The beautiful Hoya multiflora in full bloom.

Kayumanis tree (Cinnamomum verum or zeylanicum)
Kayumanis is referred to as sweet wood from its name “kayu,” which means tree, while “manis” means sweet. There are 250 species of Cinnamomum species around the globe and out of 25 species found in the Philippines, 18 of them are endemic. This is said to be the local cinnamon utilized by the Dumagat tribe living in the mountains of Sierra Madre as it treats headaches and body aches. Masungi Georeserve also serves brewed kayumanis tea to visitors during cold weather as many guests love it for its distinct and fresh taste. Its leaves give a strong, sweet, and long-lasting aroma. Kayumanis or cinnamon is a multi-functional tree whose bark can be used as food flavoring, spice, and as a scent for perfume.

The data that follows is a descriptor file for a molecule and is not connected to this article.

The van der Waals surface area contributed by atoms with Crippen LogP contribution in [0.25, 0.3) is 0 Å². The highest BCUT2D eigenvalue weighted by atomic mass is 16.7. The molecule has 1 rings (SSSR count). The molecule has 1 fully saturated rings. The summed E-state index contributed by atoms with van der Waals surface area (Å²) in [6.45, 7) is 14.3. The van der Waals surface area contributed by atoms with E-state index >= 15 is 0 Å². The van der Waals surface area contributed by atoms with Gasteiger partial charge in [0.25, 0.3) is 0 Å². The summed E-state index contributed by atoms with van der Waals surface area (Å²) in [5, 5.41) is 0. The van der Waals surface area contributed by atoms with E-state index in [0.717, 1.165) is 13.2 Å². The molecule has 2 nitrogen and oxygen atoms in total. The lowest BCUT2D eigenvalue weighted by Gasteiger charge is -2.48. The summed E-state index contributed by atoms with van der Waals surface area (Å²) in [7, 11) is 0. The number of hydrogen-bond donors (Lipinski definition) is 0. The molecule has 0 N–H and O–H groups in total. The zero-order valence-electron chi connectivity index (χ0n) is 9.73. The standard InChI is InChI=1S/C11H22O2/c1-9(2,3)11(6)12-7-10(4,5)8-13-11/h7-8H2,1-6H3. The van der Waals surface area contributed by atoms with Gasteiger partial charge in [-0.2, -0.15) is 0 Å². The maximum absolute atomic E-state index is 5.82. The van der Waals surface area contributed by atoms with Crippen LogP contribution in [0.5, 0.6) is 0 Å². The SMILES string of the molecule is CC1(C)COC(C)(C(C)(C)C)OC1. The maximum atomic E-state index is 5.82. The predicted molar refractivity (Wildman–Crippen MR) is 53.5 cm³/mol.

Lipa tree (Dendrocnide Meyeniana)

One of the largest lipa trees in the country can also be seen inside Masungi. This tree is a stinging nettle tree. When seen, the leaves of this tree should be avoided along the trail or when hiking in the mountains as it is poisonous. It may cause skin inflammation when touched due to its tiny hairs that contain acid. The itch will last for three to four days. One remedy that can be done to fight this is through rubbing banana leaves on the infected skin, Viado said. This tree is also referred to as “lipang kalabaw” and “lipang kabayo,” which can be spotted almost near the end of the discovery trail.

Tangisang Bayawak (Ficus Variegata)

Tagisang Bayawak is a red-stem fig tree that is also indigenous to the country. Due to its long and smooth bark, no monitor lizards are able to climb it and search for fruit. It has a dark-brown trunk and like other figs, it can only be pollinated by particular wasps. The fruits of tangisang bayawak are usually pear-shaped, green or yellow in color, whose top part turns red when ripe. It is consumed as a fruit by the indigenous people in Pampanga and its leaves may be applied on the skin to cure boils.